Superintendent Dr. Morcease Beasley speaks with kids and parents in parking lot on first day of school.

Mass vaccination drive Aug. 21 at Tara Stadium

by Robin Kemp

Clayton County Public Schools have had to make some difficult decisions on the fly since classes started. But CCPS wants parents to know that it’s not just making things up as it goes along.

In a press release issued Thursday evening, CCPS said it is “committed to providing accurate and transparent
information regarding COVID-19 as it affects our schools while also maintaining privacy and confidentiality for our students and staff.” CCPS said it wanted people to understand the decision-making process behind indiividual quarantines, partial, and full school closures.

As a safety precaution, CCPS says it is following “mitigation measures” recommended by local and state health agencies and by the Centers for Disease Control and Prevention. These include:

  • keeping social distance
  • checking temperatures
  • wearing masks
  • sanitizing buildings and surface
  • tracing contacts

Other steps that CCPS is taking to limit the spread of COVID-19 include:

Individual Quarantine: Any student or staff member who tests positive will isolate. Anyone who came within three feet of that person will quarantine. These rules apply whether on campus or on the school bus. This is what the CDC recommends.

Classroom and Partial Facility Closures: Depending on how many people test positive and “the impact of the spread,” CCPS will check withthe local epidemiologist and decide whether to close a classroom or part of a school facility.

Full School or Facility Closure: CCPS might close an entire school or facility if the case count or spread keep the school from being able to maintain its normal daily operations. Again, that decision is made in consultation with the local epidemiologist.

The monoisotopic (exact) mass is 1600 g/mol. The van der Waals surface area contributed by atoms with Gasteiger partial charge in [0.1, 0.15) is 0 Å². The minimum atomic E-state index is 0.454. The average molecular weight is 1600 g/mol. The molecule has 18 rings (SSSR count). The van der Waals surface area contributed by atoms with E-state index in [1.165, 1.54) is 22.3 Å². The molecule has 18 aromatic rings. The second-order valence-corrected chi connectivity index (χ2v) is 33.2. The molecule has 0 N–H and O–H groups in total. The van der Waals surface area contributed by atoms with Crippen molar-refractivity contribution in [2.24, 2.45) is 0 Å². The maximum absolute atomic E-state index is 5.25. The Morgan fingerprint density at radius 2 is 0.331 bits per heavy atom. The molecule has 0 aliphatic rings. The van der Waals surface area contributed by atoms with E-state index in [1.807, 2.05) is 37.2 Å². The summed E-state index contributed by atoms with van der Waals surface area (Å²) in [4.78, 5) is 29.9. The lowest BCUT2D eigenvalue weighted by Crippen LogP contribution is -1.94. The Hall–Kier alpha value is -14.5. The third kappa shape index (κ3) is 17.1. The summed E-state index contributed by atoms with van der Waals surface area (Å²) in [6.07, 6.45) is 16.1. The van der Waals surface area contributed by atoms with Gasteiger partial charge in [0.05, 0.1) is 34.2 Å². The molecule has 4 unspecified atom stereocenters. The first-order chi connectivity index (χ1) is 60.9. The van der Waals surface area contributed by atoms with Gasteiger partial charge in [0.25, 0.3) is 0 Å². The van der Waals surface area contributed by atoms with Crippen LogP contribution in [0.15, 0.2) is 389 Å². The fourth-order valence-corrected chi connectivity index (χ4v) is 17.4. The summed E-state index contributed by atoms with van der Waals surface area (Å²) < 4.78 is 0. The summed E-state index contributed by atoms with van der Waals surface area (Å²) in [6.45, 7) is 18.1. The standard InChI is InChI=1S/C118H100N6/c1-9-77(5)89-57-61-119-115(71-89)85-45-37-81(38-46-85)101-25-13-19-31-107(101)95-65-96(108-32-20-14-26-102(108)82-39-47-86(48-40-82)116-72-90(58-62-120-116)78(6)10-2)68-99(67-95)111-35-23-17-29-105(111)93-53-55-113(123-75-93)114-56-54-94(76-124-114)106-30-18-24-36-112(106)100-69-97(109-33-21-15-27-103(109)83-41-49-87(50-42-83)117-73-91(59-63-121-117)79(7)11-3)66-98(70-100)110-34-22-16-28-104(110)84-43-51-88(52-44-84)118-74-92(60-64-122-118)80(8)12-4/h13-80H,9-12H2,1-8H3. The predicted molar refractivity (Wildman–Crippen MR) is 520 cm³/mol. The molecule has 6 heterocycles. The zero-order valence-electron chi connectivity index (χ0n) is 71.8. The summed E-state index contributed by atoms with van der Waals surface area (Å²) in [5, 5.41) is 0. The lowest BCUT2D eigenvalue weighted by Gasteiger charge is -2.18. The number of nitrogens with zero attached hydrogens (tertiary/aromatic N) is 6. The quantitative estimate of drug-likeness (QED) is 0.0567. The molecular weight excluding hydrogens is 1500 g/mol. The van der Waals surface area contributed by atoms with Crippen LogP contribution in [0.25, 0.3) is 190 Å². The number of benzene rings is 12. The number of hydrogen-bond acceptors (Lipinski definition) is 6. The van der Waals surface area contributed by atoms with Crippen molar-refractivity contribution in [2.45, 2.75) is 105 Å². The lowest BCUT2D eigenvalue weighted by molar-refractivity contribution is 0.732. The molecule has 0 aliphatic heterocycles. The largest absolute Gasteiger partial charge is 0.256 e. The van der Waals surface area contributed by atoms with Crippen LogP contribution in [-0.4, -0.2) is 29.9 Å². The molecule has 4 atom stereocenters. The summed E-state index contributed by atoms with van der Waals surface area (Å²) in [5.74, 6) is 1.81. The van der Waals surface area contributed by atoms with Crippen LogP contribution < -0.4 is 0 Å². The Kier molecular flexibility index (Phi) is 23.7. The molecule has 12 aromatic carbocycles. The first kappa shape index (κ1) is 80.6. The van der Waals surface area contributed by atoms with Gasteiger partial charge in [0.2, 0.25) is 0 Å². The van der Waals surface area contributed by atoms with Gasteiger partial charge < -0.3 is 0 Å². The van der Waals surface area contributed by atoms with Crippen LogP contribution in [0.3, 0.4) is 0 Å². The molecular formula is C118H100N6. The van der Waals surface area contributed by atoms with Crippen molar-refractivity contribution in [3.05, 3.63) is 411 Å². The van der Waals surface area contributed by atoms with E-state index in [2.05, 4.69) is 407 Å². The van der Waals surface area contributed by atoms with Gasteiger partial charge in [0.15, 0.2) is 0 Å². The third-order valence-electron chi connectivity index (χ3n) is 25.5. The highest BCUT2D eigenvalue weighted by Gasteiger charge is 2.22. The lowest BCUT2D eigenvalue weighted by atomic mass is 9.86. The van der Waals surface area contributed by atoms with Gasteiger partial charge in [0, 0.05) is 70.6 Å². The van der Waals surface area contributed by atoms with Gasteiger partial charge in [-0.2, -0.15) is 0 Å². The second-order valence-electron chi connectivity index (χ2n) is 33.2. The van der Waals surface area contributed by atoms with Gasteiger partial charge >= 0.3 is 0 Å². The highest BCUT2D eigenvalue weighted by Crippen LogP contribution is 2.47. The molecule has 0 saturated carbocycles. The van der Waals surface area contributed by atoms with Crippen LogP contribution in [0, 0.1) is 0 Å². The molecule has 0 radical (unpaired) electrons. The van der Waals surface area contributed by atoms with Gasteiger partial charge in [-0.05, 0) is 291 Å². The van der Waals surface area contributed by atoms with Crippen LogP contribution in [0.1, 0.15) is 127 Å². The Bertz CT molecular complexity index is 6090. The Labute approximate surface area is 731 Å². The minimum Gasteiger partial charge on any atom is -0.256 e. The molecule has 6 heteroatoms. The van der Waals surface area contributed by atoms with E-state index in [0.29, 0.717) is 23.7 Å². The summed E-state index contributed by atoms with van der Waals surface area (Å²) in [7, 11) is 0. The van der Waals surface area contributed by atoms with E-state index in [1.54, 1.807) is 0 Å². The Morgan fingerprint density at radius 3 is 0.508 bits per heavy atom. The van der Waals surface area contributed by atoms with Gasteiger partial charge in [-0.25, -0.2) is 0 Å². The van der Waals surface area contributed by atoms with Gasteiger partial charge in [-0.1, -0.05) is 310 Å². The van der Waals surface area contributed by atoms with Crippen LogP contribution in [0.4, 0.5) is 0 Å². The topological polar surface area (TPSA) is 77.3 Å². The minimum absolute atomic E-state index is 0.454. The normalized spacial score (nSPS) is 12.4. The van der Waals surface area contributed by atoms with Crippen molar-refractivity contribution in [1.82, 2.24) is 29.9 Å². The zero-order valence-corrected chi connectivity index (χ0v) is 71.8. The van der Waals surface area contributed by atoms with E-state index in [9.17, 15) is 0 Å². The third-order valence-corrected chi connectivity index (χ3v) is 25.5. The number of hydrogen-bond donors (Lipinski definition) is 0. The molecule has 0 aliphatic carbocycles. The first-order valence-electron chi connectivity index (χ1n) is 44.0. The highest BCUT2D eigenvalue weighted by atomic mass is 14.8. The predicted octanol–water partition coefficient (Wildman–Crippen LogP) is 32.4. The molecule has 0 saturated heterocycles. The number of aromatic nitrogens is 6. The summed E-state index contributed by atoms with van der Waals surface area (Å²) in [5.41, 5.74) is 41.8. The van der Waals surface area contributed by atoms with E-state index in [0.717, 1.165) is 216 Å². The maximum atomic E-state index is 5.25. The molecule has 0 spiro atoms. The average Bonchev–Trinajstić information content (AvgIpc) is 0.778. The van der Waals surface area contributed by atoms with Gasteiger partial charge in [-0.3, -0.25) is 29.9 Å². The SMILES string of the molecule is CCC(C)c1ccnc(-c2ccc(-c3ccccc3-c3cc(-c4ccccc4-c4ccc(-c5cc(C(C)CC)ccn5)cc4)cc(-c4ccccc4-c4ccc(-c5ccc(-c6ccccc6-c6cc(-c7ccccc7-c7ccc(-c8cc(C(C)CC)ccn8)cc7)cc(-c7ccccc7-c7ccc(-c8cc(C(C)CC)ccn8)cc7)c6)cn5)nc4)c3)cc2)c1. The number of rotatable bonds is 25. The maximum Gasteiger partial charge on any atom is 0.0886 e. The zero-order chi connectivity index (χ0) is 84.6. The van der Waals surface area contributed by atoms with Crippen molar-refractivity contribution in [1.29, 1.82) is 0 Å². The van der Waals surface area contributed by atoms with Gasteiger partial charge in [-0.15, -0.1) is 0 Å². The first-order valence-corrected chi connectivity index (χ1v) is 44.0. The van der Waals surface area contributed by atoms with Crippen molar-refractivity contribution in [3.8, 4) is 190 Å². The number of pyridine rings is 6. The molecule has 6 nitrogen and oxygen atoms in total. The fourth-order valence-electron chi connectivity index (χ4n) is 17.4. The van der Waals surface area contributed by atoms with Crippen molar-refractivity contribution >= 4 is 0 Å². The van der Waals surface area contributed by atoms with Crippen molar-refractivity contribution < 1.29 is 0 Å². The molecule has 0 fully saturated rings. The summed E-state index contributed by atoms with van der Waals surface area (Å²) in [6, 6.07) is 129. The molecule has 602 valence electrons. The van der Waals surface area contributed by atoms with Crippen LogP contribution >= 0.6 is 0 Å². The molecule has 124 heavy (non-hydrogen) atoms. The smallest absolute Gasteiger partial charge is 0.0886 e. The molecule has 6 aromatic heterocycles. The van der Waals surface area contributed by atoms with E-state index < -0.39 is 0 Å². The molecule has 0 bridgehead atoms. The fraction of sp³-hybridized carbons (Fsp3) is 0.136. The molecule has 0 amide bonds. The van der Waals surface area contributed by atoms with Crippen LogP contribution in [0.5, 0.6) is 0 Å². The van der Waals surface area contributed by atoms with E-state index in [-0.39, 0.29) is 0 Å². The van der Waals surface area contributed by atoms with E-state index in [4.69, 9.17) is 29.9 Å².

How vaccines fight COVID-19

YouTube video

Kids under 12 still can’t get the COVID-19 vaccine. In order to extend a blanket of protection to students, staff, and others in the community who cannot take the shot for medical reasons, CCPS Superintendent Dr. Morcease Beasley says he is “sincerely encouraging all eligible persons to get vaccinated.”

A person who is vaccinated against a disease is far less likely to catch it. If the person does catch that disease, they are better able to fight it off and increase their chances of surviving the illness. (Image: World Health Organization)

“Clayton County Public Schools is committed to providing a safe working and learning environment for all staff and students,” CCPS said. “Superintendent Beasley asks for everyone’s understanding, support, and continued confidence as we make very difficult and impactful decisions….To reduce the spread of COVID-19 within our schools and the Clayton Community, we need the help of all stakeholders! The current vaccination rate in Clayton County is 33% of the county’s population. We ask all stakeholders to consider getting vaccinated in an effort to flatten the curve and support healthy living and learning environments for the citizens of Clayton. We want to have school with minimal disruption to instruction.”

Some people with diseases like cancer cannot get vaccinated. That means they are at increased risk of catching infections. Those who can get vaccinated help protect those who can’t by giving the virus fewer places to breed and mutate. Eventually, some diseases become extinct, like the wild poliovirus. (Image: World Health Organization)

To that end, CCPD and the Clayton County Health District are holding a mass vaccination drive on Saturday, August 21 at Tara Stadium, 1055 Battle Creek Road, Jonesboro.

The effort, Clayton Calling the Shots, “is an informational initiative by Clayton County Public Schools designed to increase vaccination awareness across the county for eligible students, staff and stakeholders.”

In addition, “school-based vaccination options for students will be announced as details are finalized.”


You can learn more about how vaccination works from the World Health Organization.

The CDC has answers to questions about COVID-19.

You can pre-register for a COVID-19 vaccination with the Clayton County Health District.

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